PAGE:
For one innovator, sustainability is about scale. Having founded the eco-news website Treehugger — often described as the “Green CNN” — four years ago, Graham bought two tiny apartments in New York City and crowdsourced a competition for an interior design that would let him hold dinner parties for 12, work from home and still have enough space for an overnight guest or two. Dubbed Life Edited 1, the 420-square-foot apartment’s clever design gave birth to a website of the same name, showing the world how to “live large in small spaces.”
“The easiest way to go green is to go smaller,” Graham Hill tells Ever Manifesto. “America has really super-sized itself in the last sixty years, and it’s just not working for us on an environmental basis, nor on a happiness or mental basis.” With more than half the world’s population now living in cities, Graham’s home is a savvy solution to the competition for space and resources that defines our urban present. With his home receiving a hugely positive response — the New York Times labelled it “the apartment of the future” — Graham set up lifeedited.com in order to create a movement around small living. “We talk about less, but better”, as he puts it.
“We have to have stuff — you’re not going to be running around in a loincloth. But, on the clothing side, we have thirty times the clothing we used to. It’s crazy.” While buying sustainably may appear to have a higher price tag — “as you’re not taking advantage of people, and/or the environment” — Graham believes “sometimes the more expensive things are actually the cheaper things: a pair of shoes that are more expensive but last four times as long are actually half the price.” The aim of LifeEdited is to help people “become conscious about what they’re bringing into their life, to make sure it’s great stuff that’s going to last a long time, stuff that you’re really going to love, instead of just having lots of it.”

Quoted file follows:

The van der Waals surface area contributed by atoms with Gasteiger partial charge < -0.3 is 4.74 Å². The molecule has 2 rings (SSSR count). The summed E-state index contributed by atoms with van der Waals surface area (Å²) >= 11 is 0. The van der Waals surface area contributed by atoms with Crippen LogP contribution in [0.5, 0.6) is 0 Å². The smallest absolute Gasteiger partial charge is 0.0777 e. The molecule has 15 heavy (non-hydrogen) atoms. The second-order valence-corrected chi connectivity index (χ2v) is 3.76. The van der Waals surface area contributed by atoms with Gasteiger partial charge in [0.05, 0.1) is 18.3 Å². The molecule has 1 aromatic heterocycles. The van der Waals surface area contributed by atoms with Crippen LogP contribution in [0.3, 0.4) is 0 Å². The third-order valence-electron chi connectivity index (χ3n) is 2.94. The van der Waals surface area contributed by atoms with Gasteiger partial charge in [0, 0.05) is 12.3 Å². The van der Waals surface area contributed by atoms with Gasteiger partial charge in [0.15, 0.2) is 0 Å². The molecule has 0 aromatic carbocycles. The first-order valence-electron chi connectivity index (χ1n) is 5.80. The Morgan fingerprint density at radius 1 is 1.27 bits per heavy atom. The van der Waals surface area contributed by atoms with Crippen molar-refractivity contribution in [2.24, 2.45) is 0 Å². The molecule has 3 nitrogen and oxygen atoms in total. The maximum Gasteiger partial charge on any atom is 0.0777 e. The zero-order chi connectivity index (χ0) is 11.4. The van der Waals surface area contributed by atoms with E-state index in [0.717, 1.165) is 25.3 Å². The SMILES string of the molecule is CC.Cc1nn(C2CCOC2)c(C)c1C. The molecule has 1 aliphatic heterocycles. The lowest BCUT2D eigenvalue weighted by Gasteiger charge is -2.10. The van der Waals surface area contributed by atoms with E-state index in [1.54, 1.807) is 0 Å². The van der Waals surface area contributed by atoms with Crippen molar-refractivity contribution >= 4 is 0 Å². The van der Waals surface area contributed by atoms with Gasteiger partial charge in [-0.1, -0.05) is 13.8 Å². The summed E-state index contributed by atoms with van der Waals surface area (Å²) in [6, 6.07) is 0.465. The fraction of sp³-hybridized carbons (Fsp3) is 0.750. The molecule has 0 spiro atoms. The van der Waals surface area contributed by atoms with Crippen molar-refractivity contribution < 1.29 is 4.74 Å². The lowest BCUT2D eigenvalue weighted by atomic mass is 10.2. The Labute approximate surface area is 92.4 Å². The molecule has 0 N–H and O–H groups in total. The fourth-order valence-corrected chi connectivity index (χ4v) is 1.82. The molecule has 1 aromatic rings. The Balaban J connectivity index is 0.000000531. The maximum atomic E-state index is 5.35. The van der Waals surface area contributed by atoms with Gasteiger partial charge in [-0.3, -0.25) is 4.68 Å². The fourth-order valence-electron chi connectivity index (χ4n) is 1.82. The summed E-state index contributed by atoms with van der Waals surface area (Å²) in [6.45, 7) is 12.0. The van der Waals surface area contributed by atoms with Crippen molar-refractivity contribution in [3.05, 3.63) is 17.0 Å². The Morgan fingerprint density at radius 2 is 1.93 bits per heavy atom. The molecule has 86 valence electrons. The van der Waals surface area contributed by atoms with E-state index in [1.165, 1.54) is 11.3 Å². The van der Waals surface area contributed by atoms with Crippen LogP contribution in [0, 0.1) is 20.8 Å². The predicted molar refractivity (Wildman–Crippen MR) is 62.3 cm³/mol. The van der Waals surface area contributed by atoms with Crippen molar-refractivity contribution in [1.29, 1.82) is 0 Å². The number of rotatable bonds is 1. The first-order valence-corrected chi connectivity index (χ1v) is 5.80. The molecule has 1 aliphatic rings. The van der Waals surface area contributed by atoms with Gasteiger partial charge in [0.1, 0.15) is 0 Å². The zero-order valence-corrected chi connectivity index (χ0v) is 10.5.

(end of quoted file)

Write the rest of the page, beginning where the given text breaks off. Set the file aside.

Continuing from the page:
We have to have stuff — you’re not going to be running around in a loincloth. But, on the clothing side, we have thirty times the clothing we used to. It’s crazy.
A former industrial design student, Graham thinks that “if we’re smart enough about how we design and use technology, we can create smaller lives that are really compelling and allow us to live within our means, both environmentally and mentally.” Currently in a long-distance relationship (his girlfriend lives in Los Angeles), Graham’s biggest environmental challenge is flying. “It’s a tricky one — i’m the son of an airline pilot — but I do think there is a scale.” As a weekday vegetarian (and author of an ebook of the same name), he gives the example of worrying about keeping the tap running while you’re brushing your teeth. “If you want to save water on a yearly basis, then skip two steak meals instead. Meat production is an immense drain on water.” While he applauds the efforts of those who do turn the taps off in the morning, “if you really want to make a difference, it’s not going to be about the fine calculations of using a reusable cup, it’s going to be putting new windows in your house, adjusting your heating by a few degrees less, or yes, skipping an airline flight.”